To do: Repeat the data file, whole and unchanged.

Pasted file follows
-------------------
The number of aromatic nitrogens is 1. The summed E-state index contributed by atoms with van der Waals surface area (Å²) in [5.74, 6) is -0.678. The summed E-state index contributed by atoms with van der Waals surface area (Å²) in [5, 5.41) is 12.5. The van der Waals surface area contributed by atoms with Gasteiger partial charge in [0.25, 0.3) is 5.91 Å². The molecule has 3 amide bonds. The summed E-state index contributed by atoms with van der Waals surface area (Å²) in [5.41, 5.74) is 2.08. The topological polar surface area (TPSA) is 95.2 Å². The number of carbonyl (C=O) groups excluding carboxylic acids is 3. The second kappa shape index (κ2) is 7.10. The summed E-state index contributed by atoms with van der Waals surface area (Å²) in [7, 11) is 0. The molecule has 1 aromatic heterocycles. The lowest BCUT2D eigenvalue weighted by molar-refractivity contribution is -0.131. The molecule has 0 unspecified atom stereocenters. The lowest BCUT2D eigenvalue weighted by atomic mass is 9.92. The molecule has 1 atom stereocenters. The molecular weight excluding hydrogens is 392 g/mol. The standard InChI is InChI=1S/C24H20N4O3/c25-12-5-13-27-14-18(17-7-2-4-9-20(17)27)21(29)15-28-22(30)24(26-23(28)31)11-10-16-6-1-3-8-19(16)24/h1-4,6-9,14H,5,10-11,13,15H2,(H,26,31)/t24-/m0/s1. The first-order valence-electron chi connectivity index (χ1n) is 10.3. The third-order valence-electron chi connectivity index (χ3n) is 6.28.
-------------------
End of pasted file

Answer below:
The number of aromatic nitrogens is 1. The summed E-state index contributed by atoms with van der Waals surface area (Å²) in [5.74, 6) is -0.678. The summed E-state index contributed by atoms with van der Waals surface area (Å²) in [5, 5.41) is 12.5. The van der Waals surface area contributed by atoms with Gasteiger partial charge in [0.25, 0.3) is 5.91 Å². The molecule has 3 amide bonds. The summed E-state index contributed by atoms with van der Waals surface area (Å²) in [5.41, 5.74) is 2.08. The topological polar surface area (TPSA) is 95.2 Å². The number of carbonyl (C=O) groups excluding carboxylic acids is 3. The second kappa shape index (κ2) is 7.10. The summed E-state index contributed by atoms with van der Waals surface area (Å²) in [7, 11) is 0. The molecule has 1 aromatic heterocycles. The lowest BCUT2D eigenvalue weighted by molar-refractivity contribution is -0.131. The molecule has 0 unspecified atom stereocenters. The lowest BCUT2D eigenvalue weighted by atomic mass is 9.92. The molecule has 1 atom stereocenters. The molecular weight excluding hydrogens is 392 g/mol. The standard InChI is InChI=1S/C24H20N4O3/c25-12-5-13-27-14-18(17-7-2-4-9-20(17)27)21(29)15-28-22(30)24(26-23(28)31)11-10-16-6-1-3-8-19(16)24/h1-4,6-9,14H,5,10-11,13,15H2,(H,26,31)/t24-/m0/s1. The first-order valence-electron chi connectivity index (χ1n) is 10.3. The third-order valence-electron chi connectivity index (χ3n) is 6.28.